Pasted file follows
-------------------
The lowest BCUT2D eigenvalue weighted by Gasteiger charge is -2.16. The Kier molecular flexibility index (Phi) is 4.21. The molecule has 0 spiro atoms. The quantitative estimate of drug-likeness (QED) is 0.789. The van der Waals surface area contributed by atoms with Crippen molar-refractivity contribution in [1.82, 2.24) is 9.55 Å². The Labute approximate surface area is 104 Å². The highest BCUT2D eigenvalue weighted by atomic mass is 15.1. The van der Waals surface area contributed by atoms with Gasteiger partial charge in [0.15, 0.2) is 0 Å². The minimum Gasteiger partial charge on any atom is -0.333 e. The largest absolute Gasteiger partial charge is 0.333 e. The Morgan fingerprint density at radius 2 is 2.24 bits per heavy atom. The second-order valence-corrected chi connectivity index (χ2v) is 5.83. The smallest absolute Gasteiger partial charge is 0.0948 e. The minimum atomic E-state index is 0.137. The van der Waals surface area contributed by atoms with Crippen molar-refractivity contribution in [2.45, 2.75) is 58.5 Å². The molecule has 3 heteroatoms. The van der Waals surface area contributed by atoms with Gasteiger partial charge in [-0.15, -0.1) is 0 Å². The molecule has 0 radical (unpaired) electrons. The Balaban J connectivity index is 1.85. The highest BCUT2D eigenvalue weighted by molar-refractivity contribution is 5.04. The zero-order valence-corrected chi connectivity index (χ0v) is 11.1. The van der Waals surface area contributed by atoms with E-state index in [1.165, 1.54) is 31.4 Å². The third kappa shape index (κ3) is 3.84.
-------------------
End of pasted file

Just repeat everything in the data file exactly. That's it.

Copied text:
The lowest BCUT2D eigenvalue weighted by Gasteiger charge is -2.16. The Kier molecular flexibility index (Phi) is 4.21. The molecule has 0 spiro atoms. The quantitative estimate of drug-likeness (QED) is 0.789. The van der Waals surface area contributed by atoms with Crippen molar-refractivity contribution in [1.82, 2.24) is 9.55 Å². The Labute approximate surface area is 104 Å². The highest BCUT2D eigenvalue weighted by atomic mass is 15.1. The van der Waals surface area contributed by atoms with Gasteiger partial charge in [0.15, 0.2) is 0 Å². The minimum Gasteiger partial charge on any atom is -0.333 e. The largest absolute Gasteiger partial charge is 0.333 e. The Morgan fingerprint density at radius 2 is 2.24 bits per heavy atom. The second-order valence-corrected chi connectivity index (χ2v) is 5.83. The smallest absolute Gasteiger partial charge is 0.0948 e. The minimum atomic E-state index is 0.137. The van der Waals surface area contributed by atoms with Crippen molar-refractivity contribution in [2.45, 2.75) is 58.5 Å². The molecule has 3 heteroatoms. The van der Waals surface area contributed by atoms with Gasteiger partial charge in [-0.15, -0.1) is 0 Å². The molecule has 0 radical (unpaired) electrons. The Balaban J connectivity index is 1.85. The highest BCUT2D eigenvalue weighted by molar-refractivity contribution is 5.04. The zero-order valence-corrected chi connectivity index (χ0v) is 11.1. The van der Waals surface area contributed by atoms with E-state index in [1.165, 1.54) is 31.4 Å². The third kappa shape index (κ3) is 3.84.